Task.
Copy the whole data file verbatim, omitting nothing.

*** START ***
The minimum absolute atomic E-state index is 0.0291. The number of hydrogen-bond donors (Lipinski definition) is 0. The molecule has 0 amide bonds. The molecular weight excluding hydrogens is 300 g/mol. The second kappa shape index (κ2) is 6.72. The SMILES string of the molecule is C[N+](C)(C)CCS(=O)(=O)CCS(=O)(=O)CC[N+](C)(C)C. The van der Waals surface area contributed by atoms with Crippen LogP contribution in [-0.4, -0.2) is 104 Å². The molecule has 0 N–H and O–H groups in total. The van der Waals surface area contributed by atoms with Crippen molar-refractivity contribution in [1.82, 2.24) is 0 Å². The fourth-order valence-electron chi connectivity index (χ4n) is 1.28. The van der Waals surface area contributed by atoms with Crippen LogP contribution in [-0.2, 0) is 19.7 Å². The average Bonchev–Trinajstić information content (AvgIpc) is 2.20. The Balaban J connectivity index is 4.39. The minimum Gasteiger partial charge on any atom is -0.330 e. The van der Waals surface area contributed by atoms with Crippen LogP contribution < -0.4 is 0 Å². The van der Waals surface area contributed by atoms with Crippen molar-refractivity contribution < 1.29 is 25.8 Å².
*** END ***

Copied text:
The minimum absolute atomic E-state index is 0.0291. The number of hydrogen-bond donors (Lipinski definition) is 0. The molecule has 0 amide bonds. The molecular weight excluding hydrogens is 300 g/mol. The second kappa shape index (κ2) is 6.72. The SMILES string of the molecule is C[N+](C)(C)CCS(=O)(=O)CCS(=O)(=O)CC[N+](C)(C)C. The van der Waals surface area contributed by atoms with Crippen LogP contribution in [-0.4, -0.2) is 104 Å². The molecule has 0 N–H and O–H groups in total. The van der Waals surface area contributed by atoms with Crippen molar-refractivity contribution in [1.82, 2.24) is 0 Å². The fourth-order valence-electron chi connectivity index (χ4n) is 1.28. The van der Waals surface area contributed by atoms with Crippen LogP contribution in [-0.2, 0) is 19.7 Å². The average Bonchev–Trinajstić information content (AvgIpc) is 2.20. The Balaban J connectivity index is 4.39. The minimum Gasteiger partial charge on any atom is -0.330 e. The van der Waals surface area contributed by atoms with Crippen LogP contribution < -0.4 is 0 Å². The van der Waals surface area contributed by atoms with Crippen molar-refractivity contribution < 1.29 is 25.8 Å².